Rather than trying to develop and market new drugs, Solomon decided to steer the company toward the drug marketing business through a sort of back door--generics. Generic drugs (drugs that perform the same essential function as the brand-name drugs they mimic, but cost less) were becoming increasingly popular during the late 1970s as an alternative to expensive brand-name pharmaceuticals. Because generics lacked patent protection, however, profits were typically elusive--the first company to introduce the drug could make big profits for a short time, until lower-priced generics from competing companies entered the market.
Solomon was able to successfully exploit the limited opportunities offered in the generics business by focusing on Forest's controlled-release Synchron technology. Forest had already succeeded in applying the technology to drugs for several major pharmaceutical companies. Solomon correctly suspected that a viable market existed for controlled-released versions of several popular drugs. As a result, the company shifted its corporate focus to generics, realizing sound revenue and profit growth during the late 1970s and early 1980s.
Despite its success with generics, Forest Labs' management in the early 1980s was still eager to participate in the potentially lucrative business of marketing brand-name, patented drugs. It had most of the tools necessary to compete in the industry--it maintained a talented research and development arm, which had long been one of its core competencies, and had accrued a degree of manufacturing, sales, and distribution knowledge through its generics business. But Forest still lacked the resources it needed to go toe-to-toe with the industry giants.
Mid-1980s: Shifting Focus from Generics to Licensed Brand-Name Drugs
Forest embarked on a new corporate strategy in the mid-1980s that it hoped would allow it to market and sell proprietary drugs without having to face pharmaceutical industry leaders. It would look for branded drugs that had already been developed and marketed by larger companies, but served very small customer niches. If it found a drug that it felt was undervalued, it would purchase or receive license to the product and increase its value through aggressive marketing. The reasoning behind the strategy was that the big companies tended to ignore their smaller drugs, focusing their resources instead on popular, high-profile, high-profit offerings.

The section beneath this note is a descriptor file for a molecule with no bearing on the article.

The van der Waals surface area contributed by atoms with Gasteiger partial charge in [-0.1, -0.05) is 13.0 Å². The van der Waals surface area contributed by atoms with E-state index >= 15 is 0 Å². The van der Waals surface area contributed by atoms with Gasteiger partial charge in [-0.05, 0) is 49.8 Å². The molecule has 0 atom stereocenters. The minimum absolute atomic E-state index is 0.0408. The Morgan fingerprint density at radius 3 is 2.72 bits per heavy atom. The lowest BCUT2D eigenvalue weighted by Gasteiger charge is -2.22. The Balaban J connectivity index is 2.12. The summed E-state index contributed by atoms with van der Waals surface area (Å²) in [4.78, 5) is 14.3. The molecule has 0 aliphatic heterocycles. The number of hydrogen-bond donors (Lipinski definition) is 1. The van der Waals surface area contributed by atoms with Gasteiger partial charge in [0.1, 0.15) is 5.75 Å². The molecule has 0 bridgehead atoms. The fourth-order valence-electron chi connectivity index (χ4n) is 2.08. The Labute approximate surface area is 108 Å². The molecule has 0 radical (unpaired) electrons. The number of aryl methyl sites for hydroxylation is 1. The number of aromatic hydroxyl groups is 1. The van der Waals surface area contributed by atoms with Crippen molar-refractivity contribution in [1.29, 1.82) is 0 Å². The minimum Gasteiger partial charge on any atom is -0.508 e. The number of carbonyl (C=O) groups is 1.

The only weapon needed to carry out the new strategy that was still missing from Forest Labs' armory was a sales force. So, in 1984 Forest purchased the assets of O'Neal, Jones & Feldman Inc., a St. Louis, Missouri-based pharmaceuticals company, for $10 million. O'Neal, Jones & Feldman was put on the block after its president and another executive were convicted and jailed for selling a drug that had not been approved by the Food and Drug Administration (FDA). Tragically, 27 infant deaths were linked to the misbranded drug before the company pleaded guilty to 17 violations.
Forest paid $8.3 million for its new acquisition and assumed an additional $1.5 million in debt. In what turned out to be a savvy purchase, Forest immediately gained an established 71-member sales force. In a carefully plotted stratagem, the company began tagging new drugs on to its existing line of generics and branded drugs, some of which had belonged to O'Neal, Jones & Feldman. For example, the company bought a drug called Esgic, a stress headache remedy, and was able to significantly boost its sales. Forest also purchased other small pharmaceutical companies, continually increasing the size and scope of its sales force and gaining access to new proprietary drugs. In 1989, for instance, Forest acquired UAD Laboratories for $33 million in stock. This deal increased the sales force to 300 and added to the company portfolio a narcotic analgesic product, Lorcet, which within a few years had annual sales of $60 million. All the while, the company's generics business remained strong.